What is self-management? 

Self-management means empowering yourself and taking control of your own health. You can do this by learning skills to help you cope with the changes and issues that you may experience during and after your cancer treatment. Self-management recognises that you are the expert on ‘self’: your body and your health. 

Self-management can involve: 

  • Reducing the impact that cancer and its treatment have on your quality of life. This includes the side-effects you experience during and after your treatment. It also includes side-effects you may experience months or even years after treatment. We call these side-effects late effects 
  • Changing your lifestyle behaviours to improve your quality of life. Benefits include managing side-effects and reducing the risk of your cancer coming back. Lifestyle behaviours you can change include: 
    • Improving eating habits and reducing alcohol consumption 
    • Increasing exercise 
    • Quitting smoking 
    • Reducing sun exposure
  • Looking after yourself and your health to prevent new health issues from occurring
  • Monitoring your health 
  • Recognising symptoms that may need investigation before your scheduled appointments 
  • Keeping and attending your appointments 
  • Understanding the importance of regular, scheduled check-ups

How can self-management help me live with, or after cancer? 

Cancer survivors experience issues before, during and after treatment. 

You may be able to self-manage some physical and emotional issues. Learning how to manage the issues you’re experiencing can be helpful. So too is learning how to prevent new issues or health conditions from arising. Self-management and taking an active role in looking after your health can:

  • Improve your quality of life 
  • Help you to feel more in control 
  • Reduce the impact that the issues you are experiencing have on your day to day life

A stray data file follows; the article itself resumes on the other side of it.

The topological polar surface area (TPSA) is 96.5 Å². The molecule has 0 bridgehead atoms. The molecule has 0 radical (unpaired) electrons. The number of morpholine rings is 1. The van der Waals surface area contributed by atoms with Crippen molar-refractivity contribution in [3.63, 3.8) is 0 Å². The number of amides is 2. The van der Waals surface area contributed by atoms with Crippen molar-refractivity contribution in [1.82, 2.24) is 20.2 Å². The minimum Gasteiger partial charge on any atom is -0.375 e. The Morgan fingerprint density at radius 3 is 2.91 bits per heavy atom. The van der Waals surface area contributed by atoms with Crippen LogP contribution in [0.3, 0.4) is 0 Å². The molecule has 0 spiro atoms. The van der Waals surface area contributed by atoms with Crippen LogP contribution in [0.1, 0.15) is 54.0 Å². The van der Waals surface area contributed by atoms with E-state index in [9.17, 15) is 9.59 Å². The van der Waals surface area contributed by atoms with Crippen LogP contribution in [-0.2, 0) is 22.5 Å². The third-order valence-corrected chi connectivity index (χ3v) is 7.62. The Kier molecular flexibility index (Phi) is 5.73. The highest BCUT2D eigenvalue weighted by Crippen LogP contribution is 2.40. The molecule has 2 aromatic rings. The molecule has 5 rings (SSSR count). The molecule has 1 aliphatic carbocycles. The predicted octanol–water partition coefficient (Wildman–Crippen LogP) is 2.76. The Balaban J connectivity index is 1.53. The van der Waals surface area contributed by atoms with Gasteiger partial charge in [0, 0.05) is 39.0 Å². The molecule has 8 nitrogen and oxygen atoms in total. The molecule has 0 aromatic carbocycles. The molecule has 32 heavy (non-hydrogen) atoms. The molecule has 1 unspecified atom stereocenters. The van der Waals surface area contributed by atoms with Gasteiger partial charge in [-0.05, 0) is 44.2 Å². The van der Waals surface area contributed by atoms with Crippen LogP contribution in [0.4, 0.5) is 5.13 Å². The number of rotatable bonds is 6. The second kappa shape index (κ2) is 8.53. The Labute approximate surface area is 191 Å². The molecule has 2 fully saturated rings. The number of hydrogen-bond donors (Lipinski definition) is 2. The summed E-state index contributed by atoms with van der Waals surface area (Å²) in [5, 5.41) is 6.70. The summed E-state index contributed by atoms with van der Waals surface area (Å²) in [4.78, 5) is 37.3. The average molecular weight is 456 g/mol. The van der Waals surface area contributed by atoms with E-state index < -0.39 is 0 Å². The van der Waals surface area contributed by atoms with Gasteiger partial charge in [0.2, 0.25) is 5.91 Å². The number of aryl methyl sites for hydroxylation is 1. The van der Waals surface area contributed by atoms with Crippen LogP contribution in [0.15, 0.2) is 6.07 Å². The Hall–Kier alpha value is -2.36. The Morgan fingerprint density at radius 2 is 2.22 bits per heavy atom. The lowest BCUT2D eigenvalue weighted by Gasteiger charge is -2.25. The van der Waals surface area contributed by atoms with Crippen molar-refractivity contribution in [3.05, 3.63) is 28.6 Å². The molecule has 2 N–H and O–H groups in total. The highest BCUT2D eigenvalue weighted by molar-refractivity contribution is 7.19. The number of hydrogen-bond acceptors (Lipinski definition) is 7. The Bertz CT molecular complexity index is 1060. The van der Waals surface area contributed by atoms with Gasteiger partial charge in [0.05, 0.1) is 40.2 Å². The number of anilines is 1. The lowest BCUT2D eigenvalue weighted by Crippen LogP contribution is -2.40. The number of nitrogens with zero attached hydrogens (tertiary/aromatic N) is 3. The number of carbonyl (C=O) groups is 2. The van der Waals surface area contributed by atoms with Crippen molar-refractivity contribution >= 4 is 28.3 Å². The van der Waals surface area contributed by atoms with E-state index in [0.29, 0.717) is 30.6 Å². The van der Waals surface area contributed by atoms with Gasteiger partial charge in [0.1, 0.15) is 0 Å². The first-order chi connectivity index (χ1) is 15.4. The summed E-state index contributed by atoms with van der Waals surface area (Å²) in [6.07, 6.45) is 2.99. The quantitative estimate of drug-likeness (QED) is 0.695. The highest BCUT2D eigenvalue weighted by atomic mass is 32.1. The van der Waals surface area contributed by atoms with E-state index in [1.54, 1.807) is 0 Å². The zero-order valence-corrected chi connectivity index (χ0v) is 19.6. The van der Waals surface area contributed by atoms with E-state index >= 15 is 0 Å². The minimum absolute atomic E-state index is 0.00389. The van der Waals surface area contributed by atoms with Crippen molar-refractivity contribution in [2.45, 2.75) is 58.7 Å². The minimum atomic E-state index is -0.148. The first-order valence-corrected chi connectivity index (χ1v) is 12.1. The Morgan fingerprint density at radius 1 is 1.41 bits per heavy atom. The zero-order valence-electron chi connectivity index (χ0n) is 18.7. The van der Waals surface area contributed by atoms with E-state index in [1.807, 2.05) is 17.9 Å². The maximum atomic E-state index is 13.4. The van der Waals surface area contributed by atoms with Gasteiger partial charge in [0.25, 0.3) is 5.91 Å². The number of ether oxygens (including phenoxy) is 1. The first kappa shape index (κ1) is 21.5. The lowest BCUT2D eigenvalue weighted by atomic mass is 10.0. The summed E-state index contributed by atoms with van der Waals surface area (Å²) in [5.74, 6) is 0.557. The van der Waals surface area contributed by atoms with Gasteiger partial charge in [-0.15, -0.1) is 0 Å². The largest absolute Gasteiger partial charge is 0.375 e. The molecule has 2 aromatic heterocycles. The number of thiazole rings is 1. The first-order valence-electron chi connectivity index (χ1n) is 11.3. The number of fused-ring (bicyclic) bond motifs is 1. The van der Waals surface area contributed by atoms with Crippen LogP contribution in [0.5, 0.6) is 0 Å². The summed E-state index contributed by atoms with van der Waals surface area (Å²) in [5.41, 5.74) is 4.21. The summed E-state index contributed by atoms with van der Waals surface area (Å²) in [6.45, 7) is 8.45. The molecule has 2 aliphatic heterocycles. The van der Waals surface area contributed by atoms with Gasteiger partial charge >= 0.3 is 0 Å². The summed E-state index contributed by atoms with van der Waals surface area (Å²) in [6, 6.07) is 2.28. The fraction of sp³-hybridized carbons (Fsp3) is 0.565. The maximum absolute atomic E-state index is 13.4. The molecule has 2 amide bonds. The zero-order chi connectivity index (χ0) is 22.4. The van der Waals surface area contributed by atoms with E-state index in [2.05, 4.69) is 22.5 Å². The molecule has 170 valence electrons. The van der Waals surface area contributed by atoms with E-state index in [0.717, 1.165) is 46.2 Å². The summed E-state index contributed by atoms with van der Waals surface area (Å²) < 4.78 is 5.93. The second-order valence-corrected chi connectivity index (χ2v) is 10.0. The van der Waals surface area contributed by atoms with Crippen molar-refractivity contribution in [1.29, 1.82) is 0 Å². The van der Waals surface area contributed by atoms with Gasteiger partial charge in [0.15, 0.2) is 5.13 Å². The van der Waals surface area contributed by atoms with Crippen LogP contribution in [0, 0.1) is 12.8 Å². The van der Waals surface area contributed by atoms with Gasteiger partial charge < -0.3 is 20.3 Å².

• Get you back to the activities you used to enjoy doing and that give you a sense of fulfilment 
  • Help you with returning to work or study

Issues you may be able to self-manage include: 

  • Fear of your cancer coming back or progressing 
  • Cancer-related fatigue 
  • Anxiety and depression 
  • Issues with your thinking and memory 
  • Pain 
  • Difficulty sleeping

The Common Survivorship Issues Directory provides useful resources and information. It includes common issues experienced by cancer survivors. Use this directory to learn about the issues you are experiencing and ways you can self-manage.


man on a bike

What does self-management look like? 

There are lots of things you can do to start taking an active role in looking after yourself. Below are some examples of how you can self-manage. You may already be doing some of these things and not realise that they are self-management tools and strategies. 

What resources are available to help me? 

It is important to talk to your doctor or your cancer treatment team at the hospital. You can talk about the activities you can do at home and in your everyday life. Talk about how you'll manage any issues caused by your cancer or cancer treatment. They can provide you with helpful information, resources and tools. If you don’t have a regular doctor, search Health Direct to find one in your local area.  

Community and non-government organisations also have helpful information, resources and tools. Ask your doctor or cancer treatment team at the hospital about organisations that can help you.